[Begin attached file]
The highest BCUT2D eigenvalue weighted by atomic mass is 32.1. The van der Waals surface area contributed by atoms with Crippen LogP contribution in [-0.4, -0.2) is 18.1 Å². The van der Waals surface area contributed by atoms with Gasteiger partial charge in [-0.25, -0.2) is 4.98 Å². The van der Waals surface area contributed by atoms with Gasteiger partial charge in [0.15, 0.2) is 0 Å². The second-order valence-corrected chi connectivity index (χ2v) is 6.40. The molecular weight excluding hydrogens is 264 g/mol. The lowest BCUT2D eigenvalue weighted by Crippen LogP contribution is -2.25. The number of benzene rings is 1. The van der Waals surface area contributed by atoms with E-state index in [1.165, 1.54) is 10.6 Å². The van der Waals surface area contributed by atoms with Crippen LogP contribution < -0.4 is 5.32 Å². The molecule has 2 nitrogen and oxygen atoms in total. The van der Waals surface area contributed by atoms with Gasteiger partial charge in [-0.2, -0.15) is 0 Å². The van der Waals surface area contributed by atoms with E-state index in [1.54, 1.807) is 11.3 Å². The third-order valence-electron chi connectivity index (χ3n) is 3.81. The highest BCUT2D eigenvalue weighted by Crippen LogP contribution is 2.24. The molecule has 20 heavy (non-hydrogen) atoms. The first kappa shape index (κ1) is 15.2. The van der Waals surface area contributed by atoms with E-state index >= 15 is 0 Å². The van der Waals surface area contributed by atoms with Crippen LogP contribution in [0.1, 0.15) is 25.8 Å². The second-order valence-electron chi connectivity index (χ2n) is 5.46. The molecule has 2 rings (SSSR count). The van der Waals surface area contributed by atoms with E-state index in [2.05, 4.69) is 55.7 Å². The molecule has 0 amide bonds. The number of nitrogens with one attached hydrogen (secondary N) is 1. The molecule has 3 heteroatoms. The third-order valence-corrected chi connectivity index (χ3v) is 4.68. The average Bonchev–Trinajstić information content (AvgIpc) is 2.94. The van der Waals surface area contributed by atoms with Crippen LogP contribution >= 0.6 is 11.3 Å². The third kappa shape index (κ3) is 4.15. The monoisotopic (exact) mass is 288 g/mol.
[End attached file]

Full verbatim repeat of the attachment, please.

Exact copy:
The highest BCUT2D eigenvalue weighted by atomic mass is 32.1. The van der Waals surface area contributed by atoms with Crippen LogP contribution in [-0.4, -0.2) is 18.1 Å². The van der Waals surface area contributed by atoms with Gasteiger partial charge in [-0.25, -0.2) is 4.98 Å². The van der Waals surface area contributed by atoms with Gasteiger partial charge in [0.15, 0.2) is 0 Å². The second-order valence-corrected chi connectivity index (χ2v) is 6.40. The molecular weight excluding hydrogens is 264 g/mol. The lowest BCUT2D eigenvalue weighted by Crippen LogP contribution is -2.25. The number of benzene rings is 1. The van der Waals surface area contributed by atoms with E-state index in [1.165, 1.54) is 10.6 Å². The van der Waals surface area contributed by atoms with Crippen LogP contribution < -0.4 is 5.32 Å². The molecule has 2 nitrogen and oxygen atoms in total. The van der Waals surface area contributed by atoms with Gasteiger partial charge in [-0.2, -0.15) is 0 Å². The van der Waals surface area contributed by atoms with E-state index in [1.54, 1.807) is 11.3 Å². The third-order valence-electron chi connectivity index (χ3n) is 3.81. The highest BCUT2D eigenvalue weighted by Crippen LogP contribution is 2.24. The molecule has 20 heavy (non-hydrogen) atoms. The first kappa shape index (κ1) is 15.2. The van der Waals surface area contributed by atoms with E-state index >= 15 is 0 Å². The van der Waals surface area contributed by atoms with Crippen LogP contribution in [0.1, 0.15) is 25.8 Å². The second-order valence-electron chi connectivity index (χ2n) is 5.46. The molecule has 2 rings (SSSR count). The van der Waals surface area contributed by atoms with E-state index in [2.05, 4.69) is 55.7 Å². The molecule has 0 amide bonds. The number of nitrogens with one attached hydrogen (secondary N) is 1. The molecule has 3 heteroatoms. The third-order valence-corrected chi connectivity index (χ3v) is 4.68. The average Bonchev–Trinajstić information content (AvgIpc) is 2.94. The van der Waals surface area contributed by atoms with Crippen LogP contribution >= 0.6 is 11.3 Å². The third kappa shape index (κ3) is 4.15. The monoisotopic (exact) mass is 288 g/mol.